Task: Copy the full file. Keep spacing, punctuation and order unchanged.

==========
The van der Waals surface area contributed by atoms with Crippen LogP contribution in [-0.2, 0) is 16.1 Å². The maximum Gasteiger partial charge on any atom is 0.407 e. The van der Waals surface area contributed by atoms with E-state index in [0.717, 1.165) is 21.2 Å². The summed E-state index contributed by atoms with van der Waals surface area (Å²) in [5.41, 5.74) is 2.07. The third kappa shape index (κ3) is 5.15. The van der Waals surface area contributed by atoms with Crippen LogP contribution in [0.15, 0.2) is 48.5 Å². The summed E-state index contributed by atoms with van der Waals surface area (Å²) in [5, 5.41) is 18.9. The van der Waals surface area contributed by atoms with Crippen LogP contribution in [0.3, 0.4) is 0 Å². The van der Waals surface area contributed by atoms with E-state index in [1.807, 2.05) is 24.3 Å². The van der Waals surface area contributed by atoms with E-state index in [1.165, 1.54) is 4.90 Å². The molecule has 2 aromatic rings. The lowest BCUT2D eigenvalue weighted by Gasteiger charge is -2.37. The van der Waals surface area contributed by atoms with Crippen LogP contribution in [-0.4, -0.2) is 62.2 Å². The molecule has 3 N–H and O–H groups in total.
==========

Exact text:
The van der Waals surface area contributed by atoms with Crippen LogP contribution in [-0.2, 0) is 16.1 Å². The maximum Gasteiger partial charge on any atom is 0.407 e. The van der Waals surface area contributed by atoms with E-state index in [0.717, 1.165) is 21.2 Å². The summed E-state index contributed by atoms with van der Waals surface area (Å²) in [5.41, 5.74) is 2.07. The third kappa shape index (κ3) is 5.15. The van der Waals surface area contributed by atoms with Crippen LogP contribution in [0.15, 0.2) is 48.5 Å². The summed E-state index contributed by atoms with van der Waals surface area (Å²) in [5, 5.41) is 18.9. The van der Waals surface area contributed by atoms with Crippen LogP contribution in [0.3, 0.4) is 0 Å². The van der Waals surface area contributed by atoms with E-state index in [1.807, 2.05) is 24.3 Å². The van der Waals surface area contributed by atoms with E-state index in [1.165, 1.54) is 4.90 Å². The molecule has 2 aromatic rings. The lowest BCUT2D eigenvalue weighted by Gasteiger charge is -2.37. The van der Waals surface area contributed by atoms with Crippen LogP contribution in [-0.4, -0.2) is 62.2 Å². The molecule has 3 N–H and O–H groups in total.